July 3, 2009 - Ludwig Museum - Museum of Contemporary Art - Sigmar Polke
July 3, 2009

Sigmar Polke

Sigmar Polke, Untitled
1989
silkscreen 98,2 × 66,9 cm
© Sigmar Polke

Sigmar Polke
The Editions
04.07. – 27.09.2009

Bischofsgartenstraße 1, 

D-50667 Cologne

www.museum-ludwig.de

Sigmar Polke’s editions are not something the artist “does on the side”. They highlight the reproductive techniques which his paintings also return to time after time: printing, complete with raster dots, photographs and Xeroxes. The editions literally render what the paintings simply translate. But they also translate what the artist himself has painted, or anticipate it. The editions are an important element in Polke’s enquiry into the representation and duplication of the world.

Our exhibition covers the entire history of the editions, right back to over forty years ago. Rare prints and reworkings are as much a part of this as the inserts he put into newspapers in runs of many thousands. Since 1963 and above all after 1967, Polke has produced numbered editions. Back then was the heyday of prints and graphic art, but Polke adopted a highly unusual technique: offset printing. Offset printing, which has only ever interested a handful of artists, is also the medium in which many of Polke’s images first originated. Because offset is the medium of the yellow press, whose illustrations Polke has used for his own purposes. So printing the editions took the artist’s preoccupation with mass communications back to its very origins. But Polke would not be Polke if a great deal didn’t happen along the way. Not only does he tear the images out of their original contexts and place them in new company, he manipulates them with every trick in the book. Every conceivable effect is employed – from enlargement and colorizing to smudging, stretching and compressing. Along with every possible technology – from overprinting, punching, and dousing to embossing and spraying. Not to mention every possible material, from gossamer-thin paper to printed cardboard. Since the late sixties, Polke has also enlisted on his own sources; he photographs himself, beggars in Cologne, buildings in Paris, and much, much more. But the real work often begins in the darkroom, where he can play with exposure times and the enlarger.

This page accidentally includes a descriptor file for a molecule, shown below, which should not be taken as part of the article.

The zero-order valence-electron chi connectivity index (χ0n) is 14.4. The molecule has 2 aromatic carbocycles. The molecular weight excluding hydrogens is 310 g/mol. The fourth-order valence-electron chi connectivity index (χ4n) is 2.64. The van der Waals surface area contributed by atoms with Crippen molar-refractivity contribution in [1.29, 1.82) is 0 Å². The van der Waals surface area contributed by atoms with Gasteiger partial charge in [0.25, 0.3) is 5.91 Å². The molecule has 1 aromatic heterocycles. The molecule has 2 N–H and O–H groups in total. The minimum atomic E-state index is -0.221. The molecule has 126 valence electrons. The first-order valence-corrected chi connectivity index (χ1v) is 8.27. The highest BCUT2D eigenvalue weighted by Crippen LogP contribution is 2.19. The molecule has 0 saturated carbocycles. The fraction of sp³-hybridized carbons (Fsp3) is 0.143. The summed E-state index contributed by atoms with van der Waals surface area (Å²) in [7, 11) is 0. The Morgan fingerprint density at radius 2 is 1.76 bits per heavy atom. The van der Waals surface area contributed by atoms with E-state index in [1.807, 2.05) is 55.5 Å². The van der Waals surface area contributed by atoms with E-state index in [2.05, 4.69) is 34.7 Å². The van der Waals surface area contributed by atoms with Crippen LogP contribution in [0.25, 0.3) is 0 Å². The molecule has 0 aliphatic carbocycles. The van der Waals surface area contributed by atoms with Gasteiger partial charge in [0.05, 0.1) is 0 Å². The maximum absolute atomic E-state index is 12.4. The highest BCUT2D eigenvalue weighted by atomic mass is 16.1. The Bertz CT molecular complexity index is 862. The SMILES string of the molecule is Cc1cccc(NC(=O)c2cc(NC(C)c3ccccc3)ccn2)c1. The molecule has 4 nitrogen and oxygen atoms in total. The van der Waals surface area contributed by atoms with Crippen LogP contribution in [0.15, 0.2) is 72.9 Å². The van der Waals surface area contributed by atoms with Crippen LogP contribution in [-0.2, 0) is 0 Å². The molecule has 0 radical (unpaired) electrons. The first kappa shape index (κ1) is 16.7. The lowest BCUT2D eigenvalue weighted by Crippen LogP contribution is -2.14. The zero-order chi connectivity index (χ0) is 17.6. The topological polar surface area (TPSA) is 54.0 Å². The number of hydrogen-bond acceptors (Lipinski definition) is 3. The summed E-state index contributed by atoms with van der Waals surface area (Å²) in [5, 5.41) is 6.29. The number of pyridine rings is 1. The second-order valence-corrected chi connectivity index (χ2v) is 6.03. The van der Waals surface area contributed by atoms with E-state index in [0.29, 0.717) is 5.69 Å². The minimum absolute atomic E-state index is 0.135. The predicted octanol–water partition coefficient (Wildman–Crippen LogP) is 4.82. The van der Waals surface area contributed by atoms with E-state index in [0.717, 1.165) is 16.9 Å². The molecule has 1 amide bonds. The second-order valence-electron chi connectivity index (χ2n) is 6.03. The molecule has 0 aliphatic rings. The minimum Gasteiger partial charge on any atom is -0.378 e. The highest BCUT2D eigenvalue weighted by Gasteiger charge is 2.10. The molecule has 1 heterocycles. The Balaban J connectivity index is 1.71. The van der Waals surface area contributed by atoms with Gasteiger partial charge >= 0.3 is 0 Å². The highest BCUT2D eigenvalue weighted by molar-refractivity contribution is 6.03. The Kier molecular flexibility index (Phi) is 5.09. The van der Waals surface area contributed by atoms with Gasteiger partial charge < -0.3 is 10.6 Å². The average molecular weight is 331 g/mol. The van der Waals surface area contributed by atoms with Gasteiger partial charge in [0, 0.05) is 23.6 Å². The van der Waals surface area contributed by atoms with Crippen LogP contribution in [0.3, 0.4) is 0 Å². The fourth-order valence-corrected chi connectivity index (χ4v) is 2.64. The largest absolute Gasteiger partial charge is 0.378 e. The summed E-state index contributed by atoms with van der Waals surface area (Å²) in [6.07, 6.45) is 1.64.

And these almost magically transformed photographs likewise appear as editions.That Polke crumples photos up and then photographs them again fits into his philosophy, which accords more power to the representation than to what is represented. And yet another technology has proved handy here: Xeroxing. The original can be quickly whisked through, the exposure interrupted or deliberately spoilt. Which results in heads with elongated necks, sloping mountains and wild shadows – a cabinet of deformed curiosities. Scarcely another artist has shown such zest in experimenting with printing, and scarcely another has proved to be as funny as Sigmar Polke.

Thanks to a generous donation by the husband and wife collectors Anna Friebe-Reininghaus and Ulrich Reininghaus, Museum Ludwig is now in the position to present all the richness of this oeuvre, created by one of the most important and innovative artists of our times.

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